An attorney in Ballard Spahr’s Philadelphia office will be headed to Washington after winning big in Tuesday night’s U.S. House of Representatives races.
Mary Gay Scanlon, a Democrat, bested Republican Pearl Kim in the polls to represent Pennsylvania’s 5th Congressional District. The newly created district, which includes Philadelphia’s western suburbs, was pieced together from other districts after the Supreme Court of Pennsylvania ruled that the original map constituted an unconstitutional partisan gerrymander.
Scanlon also won a special election in the 7th District to complete the term of Patrick Meehan, a Republican representative who stepped down in April after revelations he used taxpayer money to settle a claim of sexual harassment. She will serve out the remainder of Meehan’s term until she’s sworn in as representative for the 5th district in January.
Scanlon told Bloomberg Law in an interview Wednesday that her 15-year stint as head of the firm’s pro bono program at Ballard is what inspired her to run for Congress.
‘What Led Me To Run’
She has served as pro bono counsel at Ballard Spahr since joining the firm in 2003 -- and has overseen more than 500,000 hours of pro bono work during that period. Her work has included litigation around education policy, as well as cases that involved voter access, discrimination and sentencing for non-violent offenders.
Her work on these and other “above-the-fold” matters, she explained, prompted her to look for new ways to make a difference.
“The work I’ve been doing is what led me to run,” she said.
Scanlon said her efforts to “help those who are hurt when the law changes” will be aided by her familiarity with thought leaders from groups like the ACLU, and NAACP, and the Brennan Center for Justice.
Toward that end, Scanlon said she hopes to be placed on the House Judiciary Committee.
Scanlon is one of four women to win a congressional seat in Pennsylvania in this year’s election, which saw more than 100 women elected to the House of Representatives, a new record.
Mark Stewart, Ballard Spahr’s chair – and Scanlon’s husband – said the congresswoman-elect served as an inspiration to others at the firm. Roughly 90 percent of the lawyers at the firm contributed 50 hours of pro bono work or more over the last year, he said.
Serving others “is part of her core values,” said Stewart. He noted that the firm won the 2018 American Bar Association Pro Bono Publico Award, “a testament to her leadership.”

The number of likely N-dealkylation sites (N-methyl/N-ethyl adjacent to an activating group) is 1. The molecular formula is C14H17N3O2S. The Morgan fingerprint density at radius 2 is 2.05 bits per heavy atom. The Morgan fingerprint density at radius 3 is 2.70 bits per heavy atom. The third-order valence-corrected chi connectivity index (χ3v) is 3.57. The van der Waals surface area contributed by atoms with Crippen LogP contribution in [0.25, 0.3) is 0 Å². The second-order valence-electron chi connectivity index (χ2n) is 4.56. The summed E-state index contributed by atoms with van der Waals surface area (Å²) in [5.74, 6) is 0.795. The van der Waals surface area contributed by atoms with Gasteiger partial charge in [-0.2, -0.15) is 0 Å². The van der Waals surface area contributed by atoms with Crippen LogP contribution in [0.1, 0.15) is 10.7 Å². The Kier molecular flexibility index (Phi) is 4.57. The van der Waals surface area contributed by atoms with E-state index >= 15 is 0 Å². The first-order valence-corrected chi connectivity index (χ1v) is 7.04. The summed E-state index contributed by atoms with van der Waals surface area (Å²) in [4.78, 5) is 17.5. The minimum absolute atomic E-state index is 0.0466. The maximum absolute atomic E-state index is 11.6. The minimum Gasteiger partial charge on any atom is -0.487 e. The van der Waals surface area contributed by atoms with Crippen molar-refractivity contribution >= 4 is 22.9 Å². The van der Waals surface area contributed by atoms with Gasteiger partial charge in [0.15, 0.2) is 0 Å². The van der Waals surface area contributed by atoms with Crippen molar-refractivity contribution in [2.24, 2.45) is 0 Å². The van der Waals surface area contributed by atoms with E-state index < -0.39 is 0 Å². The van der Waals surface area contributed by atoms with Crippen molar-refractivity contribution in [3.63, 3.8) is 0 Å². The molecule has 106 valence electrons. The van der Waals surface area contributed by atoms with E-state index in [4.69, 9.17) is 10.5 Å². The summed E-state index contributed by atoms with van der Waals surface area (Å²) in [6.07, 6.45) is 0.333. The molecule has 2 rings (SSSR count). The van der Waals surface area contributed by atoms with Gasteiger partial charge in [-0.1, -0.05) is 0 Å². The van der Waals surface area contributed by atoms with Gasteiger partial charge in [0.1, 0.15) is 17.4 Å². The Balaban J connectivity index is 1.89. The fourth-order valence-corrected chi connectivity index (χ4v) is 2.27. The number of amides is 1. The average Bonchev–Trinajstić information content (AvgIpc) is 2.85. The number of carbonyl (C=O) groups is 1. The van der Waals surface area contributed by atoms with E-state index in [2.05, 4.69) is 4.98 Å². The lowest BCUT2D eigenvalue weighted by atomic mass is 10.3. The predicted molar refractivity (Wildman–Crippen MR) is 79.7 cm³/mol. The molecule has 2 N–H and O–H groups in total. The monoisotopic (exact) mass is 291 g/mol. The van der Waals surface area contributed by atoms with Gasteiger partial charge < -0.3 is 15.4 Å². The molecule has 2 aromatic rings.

The couple’s plan, said Stewart, is for Scanlon to work three-to-four days a week in Washington before heading back to Pennsylvania on weekends.
Stewart said that although Ballard does have an office in Washington, he’ll continue working out of the firm’s Philadelphia office.
Scanlon has been refining her commuting plan with former Vice President Joe Biden, Stewart said. Biden famously took the Amtrak from Washington to Wilmington, Delaware twice most every working day when he served in the U.S. Senate. The two got to know each other during Scanlon’s campaign, said Stewart, though she had long been a fan of Biden’s.
Stewart and Scanlon have worked closely with Ballard Spahr to make sure they have avoided conflicts of interest. According to Stewart, this meant he never supervised her work while serving as firm chair nor was he involved in firm leadership discussions regarding her compensation.
He said it remains to be seen how the firm may deal with any possible conflicts that might arise as a result of Scanlon’s election to Congress,including possible scenarios in which firm clients could try to leverage her new government connection.
“We haven’t really gotten to that point,” said Stewart, who noted that the firm’s general counsel would by necessity be involved in any such discussions. “The firm is well aware of it.”
For her part, Scanlon said she’s already met with members of the House Ethics Committee to make sure she avoids any ethical minefields.